The Iroquois Confederacy – includes the Mohawk, Onondaga, Oneida, Cayuga, Seneca, and Tuscarora tribes

     The Iroquoian language family is named after the Iroquois Confederacy that included the MohawkOnondagaOneida,Cayuga, and Seneca tribes.  The Confederacy, founded in the latter part of the 16th century in what is now central New York State, came to be known as the League of Five Nations.  In the early part of the 18th century the Tuscarora, an Iroquoian people of present-day North Carolina, migrated to New York State and became part of the Iroquois Confederacy which then came to be known as Six Nations. The term Iroquois is thought to be derived from a derogatory Algonquian word which means ‘rattle snakes’. The Iroquois call themselves the Ho-de’-no-sau-nee ‘people of the longhouse’, because they traditionally lived in large longhouses which housed a social unit consisting of several families. [1]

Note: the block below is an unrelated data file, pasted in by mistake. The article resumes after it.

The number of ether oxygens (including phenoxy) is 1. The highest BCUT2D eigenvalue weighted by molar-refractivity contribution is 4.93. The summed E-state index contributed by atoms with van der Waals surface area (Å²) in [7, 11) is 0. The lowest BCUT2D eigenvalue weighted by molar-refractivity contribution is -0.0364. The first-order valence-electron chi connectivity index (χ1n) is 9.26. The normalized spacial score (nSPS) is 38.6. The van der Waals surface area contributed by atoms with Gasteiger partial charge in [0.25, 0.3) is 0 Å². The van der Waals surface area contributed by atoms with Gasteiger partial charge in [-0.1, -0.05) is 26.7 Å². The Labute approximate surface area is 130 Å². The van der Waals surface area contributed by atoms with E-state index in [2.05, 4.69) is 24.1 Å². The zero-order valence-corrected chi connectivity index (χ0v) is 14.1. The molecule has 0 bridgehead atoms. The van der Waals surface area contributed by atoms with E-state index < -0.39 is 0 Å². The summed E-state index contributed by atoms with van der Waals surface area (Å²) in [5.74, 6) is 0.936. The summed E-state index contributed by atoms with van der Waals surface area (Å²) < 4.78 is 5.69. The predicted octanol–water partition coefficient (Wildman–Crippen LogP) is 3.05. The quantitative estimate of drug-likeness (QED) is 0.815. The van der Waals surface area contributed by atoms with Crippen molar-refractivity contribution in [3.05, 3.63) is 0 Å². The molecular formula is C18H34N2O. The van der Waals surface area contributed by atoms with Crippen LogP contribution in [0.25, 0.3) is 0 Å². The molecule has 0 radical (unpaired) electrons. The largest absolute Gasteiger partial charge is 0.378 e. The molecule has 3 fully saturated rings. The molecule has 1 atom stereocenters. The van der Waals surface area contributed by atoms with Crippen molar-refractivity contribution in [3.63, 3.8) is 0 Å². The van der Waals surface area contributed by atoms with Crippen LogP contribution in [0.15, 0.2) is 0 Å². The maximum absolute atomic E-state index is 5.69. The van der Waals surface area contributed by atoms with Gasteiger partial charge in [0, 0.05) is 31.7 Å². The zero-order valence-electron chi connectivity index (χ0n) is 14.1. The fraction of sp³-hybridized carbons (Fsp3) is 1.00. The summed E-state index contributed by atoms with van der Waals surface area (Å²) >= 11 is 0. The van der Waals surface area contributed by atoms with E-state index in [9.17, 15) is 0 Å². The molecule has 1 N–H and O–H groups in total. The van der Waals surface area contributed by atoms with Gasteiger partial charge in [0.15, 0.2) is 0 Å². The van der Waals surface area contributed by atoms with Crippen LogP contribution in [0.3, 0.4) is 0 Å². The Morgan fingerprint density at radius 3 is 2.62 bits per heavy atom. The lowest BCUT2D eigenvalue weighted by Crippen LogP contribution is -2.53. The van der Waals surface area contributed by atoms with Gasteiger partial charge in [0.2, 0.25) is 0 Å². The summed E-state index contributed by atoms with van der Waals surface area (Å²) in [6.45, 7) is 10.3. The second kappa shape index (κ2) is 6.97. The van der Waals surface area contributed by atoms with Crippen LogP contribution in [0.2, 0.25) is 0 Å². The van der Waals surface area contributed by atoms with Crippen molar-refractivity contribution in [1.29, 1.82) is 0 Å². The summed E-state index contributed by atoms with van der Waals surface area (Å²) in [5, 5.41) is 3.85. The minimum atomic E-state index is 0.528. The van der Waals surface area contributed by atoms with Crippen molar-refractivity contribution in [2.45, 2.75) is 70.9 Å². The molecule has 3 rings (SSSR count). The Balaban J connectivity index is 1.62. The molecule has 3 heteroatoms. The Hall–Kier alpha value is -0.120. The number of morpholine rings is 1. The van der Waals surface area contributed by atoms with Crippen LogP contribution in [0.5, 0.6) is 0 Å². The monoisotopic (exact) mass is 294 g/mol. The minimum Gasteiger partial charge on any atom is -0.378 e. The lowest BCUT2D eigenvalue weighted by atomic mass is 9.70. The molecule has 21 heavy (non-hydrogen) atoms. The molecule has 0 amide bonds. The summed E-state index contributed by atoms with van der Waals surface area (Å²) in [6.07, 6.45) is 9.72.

References:

[1] About World Languages, “Iroquoian Language Family” by Irene Thompson.  Updated March 27, 2013 by Jon Phillips:  http://aboutworldlanguages.com/iroquoian-language-family

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